US black ops in Afghan war: License to kill Taliban
The Wikileak documents confirmed the existence of a US black ops team in the Afghan war, US Task Force 373. The US has attempted to conceal the existence of this elite unit even from allies engaged in Afghanistan.world Updated: Jul 27, 2010 00:36 IST
The Wikileak documents confirmed the existence of a US black ops team in the Afghan war, US Task Force 373. The US has attempted to conceal the existence of this elite unit even from allies engaged in Afghanistan.
Comprising Delta Force and Navy Seals commandos (and perhaps other special forces recruits), it focuses on either targeted killing of high-value Al Qaeda and Taliban operatives in Afghanistan or capturing them alive.
They hunt based on a list of enemies compiled by coalition forces, in militaryspeak, the Joint Prioritized Effects List. The targets are assigned serial numbers and number at over 2,000.
But its operations can go awry. Like in June 2007, when going after a Taliban commander, they killed Afghan policemen in error. Soon after, in a raid on a Libyan terrorist in Afghanistan, rockets launched at a madrassa claimed the lives of seven children.
More than 80 JPEL logs have been leaked and they establish that this force continues to operate successfully in Afghanistan.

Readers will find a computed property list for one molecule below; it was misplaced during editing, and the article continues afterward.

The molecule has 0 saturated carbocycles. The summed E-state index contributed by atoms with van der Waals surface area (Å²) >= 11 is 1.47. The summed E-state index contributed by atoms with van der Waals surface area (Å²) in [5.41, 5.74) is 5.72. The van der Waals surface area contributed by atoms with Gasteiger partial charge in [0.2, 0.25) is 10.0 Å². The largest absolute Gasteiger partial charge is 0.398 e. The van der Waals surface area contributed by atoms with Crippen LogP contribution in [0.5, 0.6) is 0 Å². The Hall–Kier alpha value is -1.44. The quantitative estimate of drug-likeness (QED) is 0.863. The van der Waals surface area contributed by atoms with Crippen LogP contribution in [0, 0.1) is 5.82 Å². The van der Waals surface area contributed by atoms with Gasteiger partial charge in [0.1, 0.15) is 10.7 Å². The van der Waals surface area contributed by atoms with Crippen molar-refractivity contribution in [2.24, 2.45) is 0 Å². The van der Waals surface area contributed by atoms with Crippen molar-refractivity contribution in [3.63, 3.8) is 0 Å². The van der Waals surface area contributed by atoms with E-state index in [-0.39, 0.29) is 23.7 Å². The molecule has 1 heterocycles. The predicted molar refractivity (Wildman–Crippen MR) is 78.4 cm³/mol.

The 373s appear to have bases in Kabul, Khost and Kandahar and when their targets are not marked for death, and are taken alive, they are often placed at the Bagram Theater Internment Facility.
Iran gives Taliban money, and arms, reveals leaked papers
The Wikileak documents say that US military intelligence believes Iran is waging a covert campaign against US-led forces in neighboring Afghanistan by providing money, arms, training and safe haven to Taliban insurgents.
Reports from Afghan spies and paid informants, accuse the Iranian government of directly supporting the insurgents.
These “threat reports” cannot be corroborated, the Guardian newspaper said in a report summarising the Iran findings, but high-level US diplomatic communications indicate concern over Iran's growing involvement in the country.
“Iran has taken a series of steps to expand and deepen its influence in Afghanistan,” reads a summary of a secret cable sourced to the US embassy in Kabul and written by a deputy general.
The cable relayed claims from within the Afghan foreign ministry that Iran was bribing Afghan MPs with millions of US dollars and working to oust reformist ministers.
A threat report dated February 2005 alleged Taliban leaders in Iran were planning attacks in Helmand and Uruzgan provinces. “The leaders travel into Afghanistan to recruit soldiers,” said the report.
It added the Iranian government had offered each leader about $1,740 for any Afghan soldier killed and $3,480 for any government official.